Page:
find your Lisa

find your Lisa



I’d like to share what my friend of over twenty years, Lisa, meant to me…

“Looking for my exit and about to bail, I saw Lisa across the floor, looking me in the eyes, smiling with a hard determination that said, “You got this,” a belief in me I often borrowed to find my center again and keep going.”

 

Linda Kay Gifford 
SELF TALK - find your Lisa 

 

Lisa and I had a love hate relationship. It’s not like we ever weren’t speaking, we just spent a lot of time together and our brutal honesty sometimes led us into heated arguments. And, though we did love each other, we weren’t lesbians, despite the rumor one of my ex’s spread around, Lol!



We were better. We were sisters.
We were on first call for flat tire rescues and I’ve-had-to-much-to-drink late night taxi runs. We were always up for accompanying each other to dance clubs, not as wing-women, but as protection. 
We could count on each other.



   We met before we had kids. She’d been at my band’s shows, always dancing alone and then disappearing to a side table, keeping to herself with a smile like Da Vinci’s Mona Lisa. Seriously. I think maybe she posed for it in a past life?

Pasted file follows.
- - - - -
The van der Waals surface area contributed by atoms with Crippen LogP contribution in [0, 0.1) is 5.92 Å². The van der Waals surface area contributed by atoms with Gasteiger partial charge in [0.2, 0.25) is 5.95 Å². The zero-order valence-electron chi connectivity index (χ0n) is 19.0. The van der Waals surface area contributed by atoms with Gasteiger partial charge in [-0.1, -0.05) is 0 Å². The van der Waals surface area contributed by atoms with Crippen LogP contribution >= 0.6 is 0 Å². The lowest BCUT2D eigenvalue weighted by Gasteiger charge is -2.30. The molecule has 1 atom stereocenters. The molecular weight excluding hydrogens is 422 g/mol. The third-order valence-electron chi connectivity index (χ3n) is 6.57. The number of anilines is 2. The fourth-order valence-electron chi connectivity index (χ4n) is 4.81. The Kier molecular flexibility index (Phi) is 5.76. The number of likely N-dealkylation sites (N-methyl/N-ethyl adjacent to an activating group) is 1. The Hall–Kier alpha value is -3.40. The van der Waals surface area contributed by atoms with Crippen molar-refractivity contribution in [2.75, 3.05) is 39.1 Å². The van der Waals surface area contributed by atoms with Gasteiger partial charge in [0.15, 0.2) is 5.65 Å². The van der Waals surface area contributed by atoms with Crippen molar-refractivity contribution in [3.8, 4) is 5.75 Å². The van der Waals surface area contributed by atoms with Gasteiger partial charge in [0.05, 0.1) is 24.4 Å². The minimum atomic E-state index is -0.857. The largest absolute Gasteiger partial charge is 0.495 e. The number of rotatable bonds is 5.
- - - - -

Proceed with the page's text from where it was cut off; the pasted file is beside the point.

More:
Once, we ended up stranded in a room together and, after a few glasses of merlot, she confessed that she had always thought I was a bitch because I kept to myself. I said, I thought the same thing about you. 

 

   I admired her ability to tune out the world and just live in her own head, dancing with her eyes closed. I wanted to be like Lisa. 


We became fast friends.


She’d had it worse than me and survived. Having married young, she was routinely locked into her home and raped at gunpoint by her own husband. Escaping that was no easy feat. 

 

   Suffice it to say, Lisa survived and thrived and, though she never truly trusted any man, she did her best to keep her heart open. Long story short, had two beautiful children and eventually found true love.



   Whatever else, Lisa was fearless. She’d been through hell and back and wasn’t letting anyone hold her down again. I wasn’t so advanced in self-fulfillment. I marveled at her zest for her life in both shock and awe.

 


   Nothing pissed her off more than when I acted like a wuss or degraded myself.
No pity parties with Lisa, just fuck them, get on with it. 

 

   I remember choking up on stage, performing “Little Girl”, a song I wrote directly relating my own experience with sexual abuse and suicidal thoughts.


   Looking for my exit and about to bail, I saw Lisa across the floor, looking me in the eyes, smiling with a hard determination that said, “You got this,” a belief in me I often borrowed to find my center again and keep going.



   People like that don’t come around every day. There was a kindred spirit that tied us together, even before we knew what it was. And after we shared our past experiences, 

 

we argued even harder,
laughed even louder,
danced even longer,
dreamed even bigger.



My advice to those who feel isolated in your experience of abuse is - find your Lisa. Share your fear and your hopes with a fellow survivor.


*Lisa died unexpectedly a few years ago, devastating a lot of hearts, but not before she helped me take back my “self”, for which I will be forever grateful.

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